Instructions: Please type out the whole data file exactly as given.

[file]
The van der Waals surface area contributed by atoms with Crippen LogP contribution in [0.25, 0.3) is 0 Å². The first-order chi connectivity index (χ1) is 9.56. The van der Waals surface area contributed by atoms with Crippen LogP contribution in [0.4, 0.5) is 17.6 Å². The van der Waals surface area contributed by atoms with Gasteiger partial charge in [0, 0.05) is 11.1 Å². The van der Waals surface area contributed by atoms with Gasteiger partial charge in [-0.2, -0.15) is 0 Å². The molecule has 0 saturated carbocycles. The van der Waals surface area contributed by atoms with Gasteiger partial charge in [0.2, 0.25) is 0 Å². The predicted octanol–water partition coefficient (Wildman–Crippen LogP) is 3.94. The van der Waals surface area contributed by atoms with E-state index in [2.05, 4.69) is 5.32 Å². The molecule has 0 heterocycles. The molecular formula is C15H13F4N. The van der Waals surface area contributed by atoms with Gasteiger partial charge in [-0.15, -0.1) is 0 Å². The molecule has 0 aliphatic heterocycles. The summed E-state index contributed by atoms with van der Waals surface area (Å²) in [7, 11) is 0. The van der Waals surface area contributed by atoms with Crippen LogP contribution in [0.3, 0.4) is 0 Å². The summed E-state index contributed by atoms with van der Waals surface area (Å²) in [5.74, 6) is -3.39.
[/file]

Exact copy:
The van der Waals surface area contributed by atoms with Crippen LogP contribution in [0.25, 0.3) is 0 Å². The first-order chi connectivity index (χ1) is 9.56. The van der Waals surface area contributed by atoms with Crippen LogP contribution in [0.4, 0.5) is 17.6 Å². The van der Waals surface area contributed by atoms with Gasteiger partial charge in [0, 0.05) is 11.1 Å². The van der Waals surface area contributed by atoms with Gasteiger partial charge in [-0.2, -0.15) is 0 Å². The molecule has 0 saturated carbocycles. The van der Waals surface area contributed by atoms with Gasteiger partial charge in [0.2, 0.25) is 0 Å². The predicted octanol–water partition coefficient (Wildman–Crippen LogP) is 3.94. The van der Waals surface area contributed by atoms with E-state index in [2.05, 4.69) is 5.32 Å². The molecule has 0 heterocycles. The molecular formula is C15H13F4N. The van der Waals surface area contributed by atoms with Gasteiger partial charge in [-0.15, -0.1) is 0 Å². The molecule has 0 aliphatic heterocycles. The summed E-state index contributed by atoms with van der Waals surface area (Å²) in [7, 11) is 0. The van der Waals surface area contributed by atoms with Crippen LogP contribution in [0.3, 0.4) is 0 Å². The summed E-state index contributed by atoms with van der Waals surface area (Å²) in [5.74, 6) is -3.39.